We may earn a commission when you buy through links in our articles. Learn more.

GOG plans to keep curating its store - unlike Steam

gog store curation

GOG wants to be the one true alternative to Steam, and part of that effort is a much different curation process – or, rather, having a curation process at all. Unlike Valve’s increasingly-packed storefront, GOG still hand-picks its games, and the company has no intention of stopping now.

GOG’s head of communications, Lukasz Kukawski, says that “nowadays, the biggest issue for gamers is not getting access to games, or buying them, but actually to find great games to play next. With the amount of new releases happening every day, it’s really hard to stay on top of what is worth your money and your time.”

Good old games? Nah, these are the very best old games on PC.

In an effort to preserve discoverability, Kukawski says the company continues to focus on curation. He tells PC Games Insider “that’s why we put so much effort and attention in looking at all the releases and hand-picking the gems.” The goal is to offer GOG players the “best selection of DRM-free games, so if they pick any game from the catalogue, they know it offers a great experience and is worth their time.”

Steam is still by far the biggest gaming storefront on PC, and Valve’s process for getting new games on that store has been increasingly hands-off, and just a few weeks ago they made their policy abundantly clear – everything that’s not “illegal, or straight up trolling” goes up with minimal questions asked. That came after an uncertain set of warnings for visual novel developers. Those devs soon found a new home at GOG, who cannily took them in after a significant outcry from fans of that genre.

Kukawski says “we’re looking for titles which go along our users’ tastes – like story-driven experiences with nicely developed characters, games with innovative and cool mechanics, engaging gameplay or basically the ones that are requested by the large part of our community. If a game, for example, is extremely beautiful, but the mechanics are very simple and the gameplay is limited we won’t be interested in adding such a game to GOG.com.”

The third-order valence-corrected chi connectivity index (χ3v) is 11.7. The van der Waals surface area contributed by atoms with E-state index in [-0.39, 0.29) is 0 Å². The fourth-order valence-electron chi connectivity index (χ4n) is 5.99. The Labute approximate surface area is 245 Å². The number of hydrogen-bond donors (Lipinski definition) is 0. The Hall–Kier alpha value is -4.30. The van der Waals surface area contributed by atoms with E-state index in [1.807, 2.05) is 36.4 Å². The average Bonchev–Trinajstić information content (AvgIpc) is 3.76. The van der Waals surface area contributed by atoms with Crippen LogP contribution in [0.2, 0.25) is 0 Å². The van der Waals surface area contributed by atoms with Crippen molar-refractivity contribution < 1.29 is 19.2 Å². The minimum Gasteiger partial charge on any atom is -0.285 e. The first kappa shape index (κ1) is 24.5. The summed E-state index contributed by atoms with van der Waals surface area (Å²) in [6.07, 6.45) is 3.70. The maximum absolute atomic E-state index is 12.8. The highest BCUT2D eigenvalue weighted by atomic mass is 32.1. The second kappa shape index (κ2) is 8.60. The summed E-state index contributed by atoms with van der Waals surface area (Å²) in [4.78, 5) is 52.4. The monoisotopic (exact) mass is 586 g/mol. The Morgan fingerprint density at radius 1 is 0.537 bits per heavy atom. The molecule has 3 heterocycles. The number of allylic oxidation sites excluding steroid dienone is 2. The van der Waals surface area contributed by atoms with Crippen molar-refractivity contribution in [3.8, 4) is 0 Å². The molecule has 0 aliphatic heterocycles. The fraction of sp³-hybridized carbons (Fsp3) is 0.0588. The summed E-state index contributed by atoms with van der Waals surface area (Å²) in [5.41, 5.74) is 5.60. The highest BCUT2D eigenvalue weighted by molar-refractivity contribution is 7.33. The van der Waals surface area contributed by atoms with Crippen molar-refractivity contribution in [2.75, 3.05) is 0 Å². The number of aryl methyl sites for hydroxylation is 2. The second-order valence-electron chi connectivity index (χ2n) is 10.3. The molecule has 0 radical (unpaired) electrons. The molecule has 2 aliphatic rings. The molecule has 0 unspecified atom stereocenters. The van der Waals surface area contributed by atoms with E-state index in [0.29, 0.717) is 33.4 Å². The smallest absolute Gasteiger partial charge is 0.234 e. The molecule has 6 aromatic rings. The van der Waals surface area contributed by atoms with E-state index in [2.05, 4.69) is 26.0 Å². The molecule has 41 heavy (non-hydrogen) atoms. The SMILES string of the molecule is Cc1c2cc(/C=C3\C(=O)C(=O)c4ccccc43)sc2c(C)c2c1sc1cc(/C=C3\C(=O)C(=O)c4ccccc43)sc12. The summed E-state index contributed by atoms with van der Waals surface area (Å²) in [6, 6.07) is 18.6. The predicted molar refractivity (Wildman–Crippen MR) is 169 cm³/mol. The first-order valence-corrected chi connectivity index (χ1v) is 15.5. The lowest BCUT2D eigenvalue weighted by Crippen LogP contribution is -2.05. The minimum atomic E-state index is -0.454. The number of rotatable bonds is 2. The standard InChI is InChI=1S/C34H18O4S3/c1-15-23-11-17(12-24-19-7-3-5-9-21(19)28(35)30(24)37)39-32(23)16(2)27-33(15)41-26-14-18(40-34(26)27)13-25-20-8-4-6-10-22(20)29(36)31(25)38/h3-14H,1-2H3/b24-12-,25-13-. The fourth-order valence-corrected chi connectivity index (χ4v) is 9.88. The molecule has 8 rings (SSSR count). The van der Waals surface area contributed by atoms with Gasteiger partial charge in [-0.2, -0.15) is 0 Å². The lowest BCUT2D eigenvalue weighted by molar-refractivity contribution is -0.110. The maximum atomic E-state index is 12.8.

According to Kukawski, anyone at GOG can start the process to get a game put on the store by reviewing it and passing it on to voting by the full business development team. Devs can, in turn, reach out with their titles for similar reviews, though Kukawski doesn’t go into great detail on what exactly that entails.

GOG’s hand curation does have its own flaws. One of the most notable examples is Opus Magnum, a broadly beloved puzzle game – one of the best games of 2017, even – that was initially rejected from GOG without any clear reasons why. Kukawski says “there are many people involved in the whole process. But even that doesn’t mean we’re sometimes not making mistakes, like with Opus Magnum. It doesn’t happen very often, but if we see that our users are very interested in a certain game, we can go back to it and reconsider releasing it on our platform. After all, we’re doing all of this for our users.”

GOG launched ten years ago, promising to sell “good old games” DRM-free with loads of extras – all of which came in direct contrast to Steam. Now their curation policy is a similar point of distinction, and given the preponderance of low-effort titles on Valve’s store, it’s perhaps an even more significant one. Inside the company, Kukawski says, “we see ourselves as the one and only true alternative to Steam.”